Whoo. That was a heck of a thing.
I don’t shop much. When I do shop, I tend to come away with the barest of essentials, which usually do not include things like clothes. Until about last month, I had worn the same threadbare shoes for the last five years. Yes, five years. A little superglue here, a few stitches there, and a ton of black shoe polish went a long way toward keeping those babies looking fresh. I realized that I actually had to get rid of them when someone pointed out that they were mostly just a shoe-shaped glob of glue, stitching and goopy shoe polish that rubbed off and left fecal-looking streaks on absolutely everything, particularly the nice clean floors at work.
Learning that I have been rude is one of the few things that will prompt me to immediate action, and to action I sprang. In the name of efficiency, I proceeded to a big box, a jungle of depressing fabric, appliances and synthetics whose name I will not mention. The people who worked there seemed uninterested in my problem. I wear a size 7 men’s shoe, preferably a solid color and nothing weird. My life is weird enough, thanks. I don’t need funky shoes.
But every damn shoebox I pulled off this place’s shelves was missing its right member. I tried Converse, Dockers, Sketchers, and about five other brands that I’ve never even heard of. No rights. Eventually, I went to the sales associate to ask why.
“We don’t know,” she said. The effort it took her not to groan deepened the lines on her face until she looked ancient and exhausted. “It’s company policy. We’re not allowed to talk about it, but it’s been that way since 2009.” I asked her if her boss would have more information. Her eyes hardened immediately. I knew I’d made a mistake. She grabbed her name tag and pulled it forward so that I could read it without looking at her chest. The little square of blue and white plastic identified her as the store manager. That was a bit embarrassing, but what really gave me pause was that it also listed her blood type.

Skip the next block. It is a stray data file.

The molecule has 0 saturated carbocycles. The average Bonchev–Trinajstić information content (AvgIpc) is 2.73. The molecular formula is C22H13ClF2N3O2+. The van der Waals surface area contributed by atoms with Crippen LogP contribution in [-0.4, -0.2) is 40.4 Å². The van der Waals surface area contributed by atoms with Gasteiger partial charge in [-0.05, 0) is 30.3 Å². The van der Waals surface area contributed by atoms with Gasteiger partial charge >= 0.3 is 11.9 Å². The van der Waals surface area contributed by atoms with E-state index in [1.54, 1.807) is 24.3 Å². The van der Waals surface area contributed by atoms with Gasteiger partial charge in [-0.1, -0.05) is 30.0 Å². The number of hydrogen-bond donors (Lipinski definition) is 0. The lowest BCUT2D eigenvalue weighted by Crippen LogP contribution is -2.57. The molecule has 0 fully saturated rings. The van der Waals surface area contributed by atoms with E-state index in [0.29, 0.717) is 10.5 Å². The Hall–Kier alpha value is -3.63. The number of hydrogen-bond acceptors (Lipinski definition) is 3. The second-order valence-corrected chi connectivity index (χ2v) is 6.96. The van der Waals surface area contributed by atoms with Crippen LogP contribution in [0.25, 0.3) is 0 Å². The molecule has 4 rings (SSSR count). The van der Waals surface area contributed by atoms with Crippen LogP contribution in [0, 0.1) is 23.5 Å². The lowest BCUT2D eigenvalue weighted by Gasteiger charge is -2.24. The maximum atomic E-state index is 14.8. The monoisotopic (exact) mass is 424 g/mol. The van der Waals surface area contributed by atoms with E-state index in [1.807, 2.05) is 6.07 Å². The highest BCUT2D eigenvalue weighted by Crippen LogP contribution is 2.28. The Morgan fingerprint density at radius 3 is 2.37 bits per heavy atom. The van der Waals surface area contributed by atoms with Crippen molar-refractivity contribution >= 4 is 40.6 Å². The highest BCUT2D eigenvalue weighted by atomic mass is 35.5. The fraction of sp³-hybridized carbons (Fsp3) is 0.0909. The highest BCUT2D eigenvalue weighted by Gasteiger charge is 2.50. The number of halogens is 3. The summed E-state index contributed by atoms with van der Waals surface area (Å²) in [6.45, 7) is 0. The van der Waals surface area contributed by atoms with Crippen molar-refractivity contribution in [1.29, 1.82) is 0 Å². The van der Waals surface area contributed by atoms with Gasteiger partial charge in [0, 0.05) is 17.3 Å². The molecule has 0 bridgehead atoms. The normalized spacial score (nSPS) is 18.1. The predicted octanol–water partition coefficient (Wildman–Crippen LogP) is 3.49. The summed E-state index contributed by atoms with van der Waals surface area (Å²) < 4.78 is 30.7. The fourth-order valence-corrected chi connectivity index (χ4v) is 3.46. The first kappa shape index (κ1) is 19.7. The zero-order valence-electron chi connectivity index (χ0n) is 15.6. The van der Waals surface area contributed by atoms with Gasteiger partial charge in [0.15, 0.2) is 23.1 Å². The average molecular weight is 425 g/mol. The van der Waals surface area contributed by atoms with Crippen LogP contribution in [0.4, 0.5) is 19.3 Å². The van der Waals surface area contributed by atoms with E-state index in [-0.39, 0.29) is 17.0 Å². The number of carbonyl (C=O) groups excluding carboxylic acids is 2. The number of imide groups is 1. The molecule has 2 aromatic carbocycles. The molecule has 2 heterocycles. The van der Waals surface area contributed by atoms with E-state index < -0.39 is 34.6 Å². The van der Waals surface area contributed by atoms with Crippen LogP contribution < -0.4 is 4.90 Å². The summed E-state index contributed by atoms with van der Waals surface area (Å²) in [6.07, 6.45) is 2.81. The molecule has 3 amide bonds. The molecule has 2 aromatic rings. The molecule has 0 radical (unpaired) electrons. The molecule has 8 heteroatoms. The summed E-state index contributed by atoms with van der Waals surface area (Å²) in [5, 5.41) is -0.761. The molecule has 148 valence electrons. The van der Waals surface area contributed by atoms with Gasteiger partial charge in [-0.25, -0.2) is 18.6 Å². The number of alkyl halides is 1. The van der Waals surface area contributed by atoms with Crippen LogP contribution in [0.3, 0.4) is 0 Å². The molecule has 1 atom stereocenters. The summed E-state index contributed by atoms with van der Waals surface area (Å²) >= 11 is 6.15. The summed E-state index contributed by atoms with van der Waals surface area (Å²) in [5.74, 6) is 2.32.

I decided to leave.
After a few hours wandering around looking for a way out, I chanced upon a golden thread, probably pulled off some high fashion cardigan or tunic by another wanderer. It was wrapped around the necks and wrists of blank-featured white mannequins and stretched between them like the cordon at some bizarre opening night ritual. I followed it. Unfortunately, I chose the wrong direction first and soon ended up staring at a door marked “Employees Only.” The thread was suspended between a stray nail in the wall and the crack between the closed door and the jamb. I didn’t feel like an employee and suspected I’d be recruited or something if I proceeded through, so I turned around and went back the other way.
It took a long, long time to find the exit. I had to stop and rest several times. I think I slept once. It’s weird how details like that haze away when you’re in an environment where the lights never go off. I was exhausted in a wide, bloodshot way that eventually bordered on a kind of psychosis. Articles of clothing seemed to reach out for me as I passed. They seemed to whisper things about me that I’d never told anyone, things about my childhood altar serving in the Church and my family, who I left hundreds of miles away to move to this place, and all the time I’d wasted of my short life playing video games. You are an addict waiting to happen, hissed the blouses and the belts and the khakis. You are a latent gameoholic, alcoholic, shopaholic. Buy things. Consume until you die. It is your fate.
What kept me going was that I’d read about this somewhere before. Big box stores optimize their layouts to get people a little lost. That way, they need to spend more time looking at stuff. The longer they look, the more likely they’ll pick up extra things that they never intended to get. Knowing this, I managed to avoid buying anything, though if there was food, I’d gladly have spent a few dollars on it. Maybe that’s the next big retail innovation: hot dog stands among the groves of slacks and camisoles.